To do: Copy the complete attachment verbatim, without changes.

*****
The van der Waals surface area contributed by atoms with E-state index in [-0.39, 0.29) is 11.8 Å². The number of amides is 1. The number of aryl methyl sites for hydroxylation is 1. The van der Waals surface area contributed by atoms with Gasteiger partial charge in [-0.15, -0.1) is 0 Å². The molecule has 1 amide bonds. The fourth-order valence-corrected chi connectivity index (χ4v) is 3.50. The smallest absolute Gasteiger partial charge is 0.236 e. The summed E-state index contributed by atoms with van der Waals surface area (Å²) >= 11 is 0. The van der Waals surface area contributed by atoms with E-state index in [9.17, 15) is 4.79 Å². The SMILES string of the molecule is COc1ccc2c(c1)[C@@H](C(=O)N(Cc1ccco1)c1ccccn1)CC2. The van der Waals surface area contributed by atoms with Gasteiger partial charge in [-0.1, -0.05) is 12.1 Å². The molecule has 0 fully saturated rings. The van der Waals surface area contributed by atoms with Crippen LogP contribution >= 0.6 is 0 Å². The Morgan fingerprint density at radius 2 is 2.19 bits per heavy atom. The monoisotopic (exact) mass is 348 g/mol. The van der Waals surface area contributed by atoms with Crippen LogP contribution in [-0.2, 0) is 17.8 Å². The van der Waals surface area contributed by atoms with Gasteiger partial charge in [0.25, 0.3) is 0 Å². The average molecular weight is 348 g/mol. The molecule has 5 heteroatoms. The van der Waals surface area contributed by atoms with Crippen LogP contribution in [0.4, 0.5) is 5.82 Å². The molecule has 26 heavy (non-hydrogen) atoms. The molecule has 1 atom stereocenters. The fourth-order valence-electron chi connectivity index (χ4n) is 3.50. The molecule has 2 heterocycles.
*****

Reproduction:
The van der Waals surface area contributed by atoms with E-state index in [-0.39, 0.29) is 11.8 Å². The number of amides is 1. The number of aryl methyl sites for hydroxylation is 1. The van der Waals surface area contributed by atoms with Gasteiger partial charge in [-0.15, -0.1) is 0 Å². The molecule has 1 amide bonds. The fourth-order valence-corrected chi connectivity index (χ4v) is 3.50. The smallest absolute Gasteiger partial charge is 0.236 e. The summed E-state index contributed by atoms with van der Waals surface area (Å²) >= 11 is 0. The van der Waals surface area contributed by atoms with E-state index in [9.17, 15) is 4.79 Å². The SMILES string of the molecule is COc1ccc2c(c1)[C@@H](C(=O)N(Cc1ccco1)c1ccccn1)CC2. The van der Waals surface area contributed by atoms with Gasteiger partial charge in [-0.1, -0.05) is 12.1 Å². The molecule has 0 fully saturated rings. The van der Waals surface area contributed by atoms with Crippen LogP contribution >= 0.6 is 0 Å². The Morgan fingerprint density at radius 2 is 2.19 bits per heavy atom. The monoisotopic (exact) mass is 348 g/mol. The van der Waals surface area contributed by atoms with Crippen LogP contribution in [-0.2, 0) is 17.8 Å². The van der Waals surface area contributed by atoms with Gasteiger partial charge in [0.25, 0.3) is 0 Å². The average molecular weight is 348 g/mol. The molecule has 5 heteroatoms. The van der Waals surface area contributed by atoms with Crippen LogP contribution in [0.4, 0.5) is 5.82 Å². The molecule has 26 heavy (non-hydrogen) atoms. The molecule has 1 atom stereocenters. The fourth-order valence-electron chi connectivity index (χ4n) is 3.50. The molecule has 2 heterocycles.